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Neurodegenerative disease
Classification and external resources

Para-sagittal MRI of the head in a patient with benign familial macrocephaly.
ICD-10 G30-G32
MeSH D019636

Neurodegenerative disease (Greek νέυρο-, néuro-, "nerval" and Latin dēgenerāre, "to decline" or "to worsen") is a condition in which cells of the brain and spinal cord are lost. The brain and spinal cord are composed of neurons that perform different functions such as controlling movements, processing sensory information, and making decisions. Cells of the brain and spinal cord do not readily regenerate en masse, so excessive damage can be devastating. Neurodegenerative diseases result from deterioration of neurons or their myelin sheaths, which may eventually lead to CNS-related dysfunction.[1]

Some sources limit the term "degenerative" to conditions primarily affecting gray matter that are not associated with an obvious inciting event. [2]



Neurodegenerative diseases are crudely divided into two groups according to phenotypic effects, although these are not mutually exclusive:

  • Conditions causing problems with movements, such as ataxia, and
  • Conditions affecting memory and related to dementia


Neurodegeneration is often caused by misfolding of proteins (prions) in such way that they can no longer perform their cellular functions and instead trigger equivalent modifications in normal proteins, thus creating a cascade of damage that eventually results in significant neuronal death. In humans, this can cause Creutzfeldt-Jakob disease or variant CJD (often incorrectly called Mad Cow Disease).

Normally, neurodegeneration begins long before the patient experiences any symptoms. It can be months or years before any effect is felt. Symptoms are noticed when many cells die or cease to function.

Additionally, the role of microglia in modulating neuroinflammation in CNS-related degeneration is currently being studied.[3][4][5][6]


Initial treatment for neurodegenerative disorders is dependent on diagnosis of the underlying condition. Presently, few therapies are available for the treatment of most neurodegenerative diseases. Treatment with L-dopa can inhibit symptoms of Parkinson's Disease for a short time, but is thought to subsequently accelerate the progression of symptoms. Efforts are being made to develop therapies for Alzheimer's Disease in order to stabilize cognitive function.


Each specific kind of neurodegenerative disease has its own characteristics, but most affect middle-aged or older people. They usually worsen over time.

Research directions

Stem cell technology and stem cell treatments, as well as Gene therapy are gaining increasing attention for the treatment of neurodegenerative diseases.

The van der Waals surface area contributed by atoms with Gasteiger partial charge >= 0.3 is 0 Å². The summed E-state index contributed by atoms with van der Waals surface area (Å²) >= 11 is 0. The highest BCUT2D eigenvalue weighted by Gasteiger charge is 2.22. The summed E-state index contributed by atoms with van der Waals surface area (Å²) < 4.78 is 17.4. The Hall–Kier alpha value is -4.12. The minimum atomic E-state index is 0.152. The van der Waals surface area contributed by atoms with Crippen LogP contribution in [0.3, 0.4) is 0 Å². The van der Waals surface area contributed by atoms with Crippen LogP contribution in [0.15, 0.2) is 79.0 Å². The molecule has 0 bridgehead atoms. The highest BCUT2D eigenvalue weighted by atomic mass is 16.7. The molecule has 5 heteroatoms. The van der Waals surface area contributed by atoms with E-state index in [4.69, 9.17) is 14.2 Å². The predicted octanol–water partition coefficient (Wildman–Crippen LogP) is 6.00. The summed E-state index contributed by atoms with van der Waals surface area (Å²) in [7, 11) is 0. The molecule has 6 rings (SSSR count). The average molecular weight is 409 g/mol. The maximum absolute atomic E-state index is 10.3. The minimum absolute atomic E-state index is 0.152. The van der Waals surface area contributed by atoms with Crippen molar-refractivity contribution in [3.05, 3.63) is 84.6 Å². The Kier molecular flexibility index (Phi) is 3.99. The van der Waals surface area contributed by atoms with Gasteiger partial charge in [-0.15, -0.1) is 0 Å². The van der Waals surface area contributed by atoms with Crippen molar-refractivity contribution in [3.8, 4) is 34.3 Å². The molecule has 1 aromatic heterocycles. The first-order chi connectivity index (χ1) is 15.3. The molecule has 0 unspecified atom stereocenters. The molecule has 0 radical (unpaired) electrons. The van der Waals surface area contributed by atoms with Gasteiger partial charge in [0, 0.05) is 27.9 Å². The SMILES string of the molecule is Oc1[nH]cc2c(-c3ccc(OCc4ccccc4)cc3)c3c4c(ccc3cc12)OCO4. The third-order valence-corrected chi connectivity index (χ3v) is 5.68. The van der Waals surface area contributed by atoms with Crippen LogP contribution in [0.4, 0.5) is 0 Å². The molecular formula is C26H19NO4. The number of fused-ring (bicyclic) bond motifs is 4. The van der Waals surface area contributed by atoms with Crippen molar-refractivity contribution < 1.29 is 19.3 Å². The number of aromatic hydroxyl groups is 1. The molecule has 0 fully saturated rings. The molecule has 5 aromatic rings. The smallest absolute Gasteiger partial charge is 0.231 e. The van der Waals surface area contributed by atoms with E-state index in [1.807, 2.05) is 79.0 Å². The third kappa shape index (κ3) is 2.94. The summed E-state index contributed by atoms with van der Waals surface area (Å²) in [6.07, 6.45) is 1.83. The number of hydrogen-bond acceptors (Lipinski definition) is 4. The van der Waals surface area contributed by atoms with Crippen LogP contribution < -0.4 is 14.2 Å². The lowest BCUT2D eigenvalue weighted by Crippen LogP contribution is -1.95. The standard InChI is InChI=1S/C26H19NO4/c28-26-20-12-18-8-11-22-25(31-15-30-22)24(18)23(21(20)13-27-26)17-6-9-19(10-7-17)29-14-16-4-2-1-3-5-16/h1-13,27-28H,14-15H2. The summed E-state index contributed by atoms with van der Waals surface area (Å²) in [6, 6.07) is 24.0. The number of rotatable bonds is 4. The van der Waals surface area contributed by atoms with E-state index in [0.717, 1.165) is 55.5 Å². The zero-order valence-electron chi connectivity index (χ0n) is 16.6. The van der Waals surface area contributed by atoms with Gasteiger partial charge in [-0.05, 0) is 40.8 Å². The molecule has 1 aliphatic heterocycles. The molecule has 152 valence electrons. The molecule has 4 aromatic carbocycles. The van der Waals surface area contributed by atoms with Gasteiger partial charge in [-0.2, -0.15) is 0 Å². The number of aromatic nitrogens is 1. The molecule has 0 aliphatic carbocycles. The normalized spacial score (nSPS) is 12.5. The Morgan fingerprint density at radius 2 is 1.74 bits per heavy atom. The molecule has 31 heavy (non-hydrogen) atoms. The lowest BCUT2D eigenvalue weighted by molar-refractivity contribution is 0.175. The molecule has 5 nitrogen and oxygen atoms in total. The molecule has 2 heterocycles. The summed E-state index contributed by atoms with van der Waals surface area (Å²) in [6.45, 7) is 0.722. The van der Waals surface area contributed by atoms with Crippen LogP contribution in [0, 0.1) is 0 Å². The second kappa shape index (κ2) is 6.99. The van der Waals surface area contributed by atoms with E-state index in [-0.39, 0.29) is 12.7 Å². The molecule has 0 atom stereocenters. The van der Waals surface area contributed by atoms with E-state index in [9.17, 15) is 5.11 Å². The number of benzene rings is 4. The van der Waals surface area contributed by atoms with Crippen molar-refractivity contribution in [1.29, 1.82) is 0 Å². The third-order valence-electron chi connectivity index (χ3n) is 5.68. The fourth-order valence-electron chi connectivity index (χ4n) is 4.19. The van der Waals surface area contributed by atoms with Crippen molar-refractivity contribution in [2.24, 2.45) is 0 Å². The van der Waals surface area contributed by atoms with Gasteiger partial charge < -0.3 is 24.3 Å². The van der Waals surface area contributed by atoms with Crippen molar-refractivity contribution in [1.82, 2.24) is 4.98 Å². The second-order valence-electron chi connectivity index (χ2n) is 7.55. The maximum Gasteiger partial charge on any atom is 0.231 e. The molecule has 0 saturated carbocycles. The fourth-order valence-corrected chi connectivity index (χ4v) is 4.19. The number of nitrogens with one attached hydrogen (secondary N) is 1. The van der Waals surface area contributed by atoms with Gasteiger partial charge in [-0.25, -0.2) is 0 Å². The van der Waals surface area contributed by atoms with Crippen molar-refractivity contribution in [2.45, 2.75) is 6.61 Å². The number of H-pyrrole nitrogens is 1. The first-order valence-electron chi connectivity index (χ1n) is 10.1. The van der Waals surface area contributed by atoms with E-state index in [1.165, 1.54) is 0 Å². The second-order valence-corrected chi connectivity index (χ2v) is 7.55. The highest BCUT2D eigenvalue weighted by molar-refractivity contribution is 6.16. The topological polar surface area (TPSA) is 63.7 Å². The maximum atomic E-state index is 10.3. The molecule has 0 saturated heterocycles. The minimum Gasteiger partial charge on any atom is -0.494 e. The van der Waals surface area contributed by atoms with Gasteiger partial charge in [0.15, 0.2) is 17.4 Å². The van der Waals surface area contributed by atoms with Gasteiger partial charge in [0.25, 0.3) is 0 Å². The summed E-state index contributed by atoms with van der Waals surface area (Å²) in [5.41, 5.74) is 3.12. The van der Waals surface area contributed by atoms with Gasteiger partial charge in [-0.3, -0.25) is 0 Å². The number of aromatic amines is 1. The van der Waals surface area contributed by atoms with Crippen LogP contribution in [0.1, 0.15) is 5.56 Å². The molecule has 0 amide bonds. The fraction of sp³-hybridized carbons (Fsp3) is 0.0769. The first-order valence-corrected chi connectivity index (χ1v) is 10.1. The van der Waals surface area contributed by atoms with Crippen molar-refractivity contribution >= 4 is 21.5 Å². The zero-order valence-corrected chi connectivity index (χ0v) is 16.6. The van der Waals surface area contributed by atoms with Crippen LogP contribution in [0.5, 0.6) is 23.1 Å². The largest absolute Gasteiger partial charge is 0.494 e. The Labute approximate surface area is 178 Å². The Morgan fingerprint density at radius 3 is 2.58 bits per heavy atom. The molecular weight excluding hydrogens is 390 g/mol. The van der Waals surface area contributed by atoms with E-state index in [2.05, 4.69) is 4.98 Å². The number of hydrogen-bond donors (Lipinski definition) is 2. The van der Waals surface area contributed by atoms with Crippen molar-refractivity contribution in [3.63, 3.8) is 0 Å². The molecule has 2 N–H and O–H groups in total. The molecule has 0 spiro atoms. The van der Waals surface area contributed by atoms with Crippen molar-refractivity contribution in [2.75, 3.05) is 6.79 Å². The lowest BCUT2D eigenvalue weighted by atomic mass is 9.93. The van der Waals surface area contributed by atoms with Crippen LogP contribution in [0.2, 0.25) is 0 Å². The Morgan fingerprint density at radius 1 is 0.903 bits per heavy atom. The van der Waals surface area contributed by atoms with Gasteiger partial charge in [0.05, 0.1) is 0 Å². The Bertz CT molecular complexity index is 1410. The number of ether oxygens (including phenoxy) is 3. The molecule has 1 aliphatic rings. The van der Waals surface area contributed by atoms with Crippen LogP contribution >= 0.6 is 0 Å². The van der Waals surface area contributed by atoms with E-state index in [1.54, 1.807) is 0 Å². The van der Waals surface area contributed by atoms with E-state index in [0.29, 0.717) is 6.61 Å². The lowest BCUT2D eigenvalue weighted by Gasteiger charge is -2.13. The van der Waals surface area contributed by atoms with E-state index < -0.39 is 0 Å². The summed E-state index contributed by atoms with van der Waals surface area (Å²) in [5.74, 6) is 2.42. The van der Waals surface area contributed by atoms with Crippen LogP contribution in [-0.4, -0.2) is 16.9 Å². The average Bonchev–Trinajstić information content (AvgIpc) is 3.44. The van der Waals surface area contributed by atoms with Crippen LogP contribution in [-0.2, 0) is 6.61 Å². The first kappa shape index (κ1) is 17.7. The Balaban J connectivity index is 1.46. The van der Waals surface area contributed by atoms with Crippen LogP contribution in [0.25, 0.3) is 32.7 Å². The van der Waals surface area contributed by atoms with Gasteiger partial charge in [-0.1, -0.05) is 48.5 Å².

Research is underway into biomarkers as part of an attempt to understand the progression of certain types of neurodegenerative disease. In theory, if relevant bio-markers were identified, people could be treated for such diseases prior to onset of symptoms, thus resulting in a significant extension of their normal functional lifespan. As yet, however, the science of bio-markers is in its infancy and consequently diagnosis of neurodegenerative disease tends to occur after the patient has already suffered the majority of the neural damages.

List of neurodegenerative diseases and conditions

See also


  1. ^ Astrid Sigel, Helmut Sigel and Roland K.O. Sigel, ed (2006). Neurodegenerative Diseases and Metal Ions. Metal Ions in Life Sciences. 1. Wiley. ISBN 978-0-470-01488-2.  
  2. ^ Cotran, Ramzi S.; Kumar, Vinay; Fausto, Nelson; Nelso Fausto; Robbins, Stanley L.; Abbas, Abul K. (2005). Robbins and Cotran pathologic basis of disease. St. Louis, Mo: Elsevier Saunders. pp. 1385. ISBN 0-7216-0187-1.  
  3. ^ Whitton PS (April 2007). "Inflammation as a causative factor in the aetiology of Parkinson's disease". British Journal of Pharmacology 150 (8): 963–76. doi:10.1038/sj.bjp.0707167. PMID 17339843.  
  4. ^ Turrin NP, Rivest S (December 2006). "Molecular and cellular immune mediators of neuroprotection". Molecular Neurobiology 34 (3): 221–42. doi:10.1385/MN:34:3:221. PMID 17308354.  
  5. ^ Sierra A, Gottfried-Blackmore AC, McEwen BS, Bulloch K (March 2007). "Microglia derived from aging mice exhibit an altered inflammatory profile". Glia 55 (4): 412–24. doi:10.1002/glia.20468. PMID 17203473.  
  6. ^ Segura-Aguilar J, Kostrzewa RM (December 2006). "Neurotoxins and neurotoxicity mechanisms. An overview". Neurotoxicity Research 10 (3-4): 263–87. doi:10.1007/BF03033362. PMID 17197375.  

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